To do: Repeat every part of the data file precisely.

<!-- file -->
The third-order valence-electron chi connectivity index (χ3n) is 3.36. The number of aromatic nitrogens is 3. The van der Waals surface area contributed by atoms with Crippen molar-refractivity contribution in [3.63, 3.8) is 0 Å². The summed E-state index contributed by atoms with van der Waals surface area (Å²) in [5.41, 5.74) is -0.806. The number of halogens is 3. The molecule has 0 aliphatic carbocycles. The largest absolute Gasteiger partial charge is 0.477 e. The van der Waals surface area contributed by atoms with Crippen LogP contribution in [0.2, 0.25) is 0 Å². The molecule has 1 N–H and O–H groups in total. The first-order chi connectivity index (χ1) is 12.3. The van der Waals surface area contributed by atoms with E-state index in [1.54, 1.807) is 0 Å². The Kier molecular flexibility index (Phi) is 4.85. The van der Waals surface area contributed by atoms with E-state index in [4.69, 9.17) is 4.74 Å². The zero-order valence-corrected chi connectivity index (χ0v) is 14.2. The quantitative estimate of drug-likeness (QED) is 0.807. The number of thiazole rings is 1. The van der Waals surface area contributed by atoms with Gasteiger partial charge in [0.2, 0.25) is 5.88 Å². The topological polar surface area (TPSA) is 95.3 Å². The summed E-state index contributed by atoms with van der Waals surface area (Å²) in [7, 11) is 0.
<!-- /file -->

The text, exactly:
The third-order valence-electron chi connectivity index (χ3n) is 3.36. The number of aromatic nitrogens is 3. The van der Waals surface area contributed by atoms with Crippen molar-refractivity contribution in [3.63, 3.8) is 0 Å². The summed E-state index contributed by atoms with van der Waals surface area (Å²) in [5.41, 5.74) is -0.806. The number of halogens is 3. The molecule has 0 aliphatic carbocycles. The largest absolute Gasteiger partial charge is 0.477 e. The van der Waals surface area contributed by atoms with Crippen LogP contribution in [0.2, 0.25) is 0 Å². The molecule has 1 N–H and O–H groups in total. The first-order chi connectivity index (χ1) is 12.3. The van der Waals surface area contributed by atoms with E-state index in [1.54, 1.807) is 0 Å². The Kier molecular flexibility index (Phi) is 4.85. The van der Waals surface area contributed by atoms with E-state index in [4.69, 9.17) is 4.74 Å². The zero-order valence-corrected chi connectivity index (χ0v) is 14.2. The quantitative estimate of drug-likeness (QED) is 0.807. The number of thiazole rings is 1. The van der Waals surface area contributed by atoms with Gasteiger partial charge in [0.2, 0.25) is 5.88 Å². The topological polar surface area (TPSA) is 95.3 Å². The summed E-state index contributed by atoms with van der Waals surface area (Å²) in [7, 11) is 0.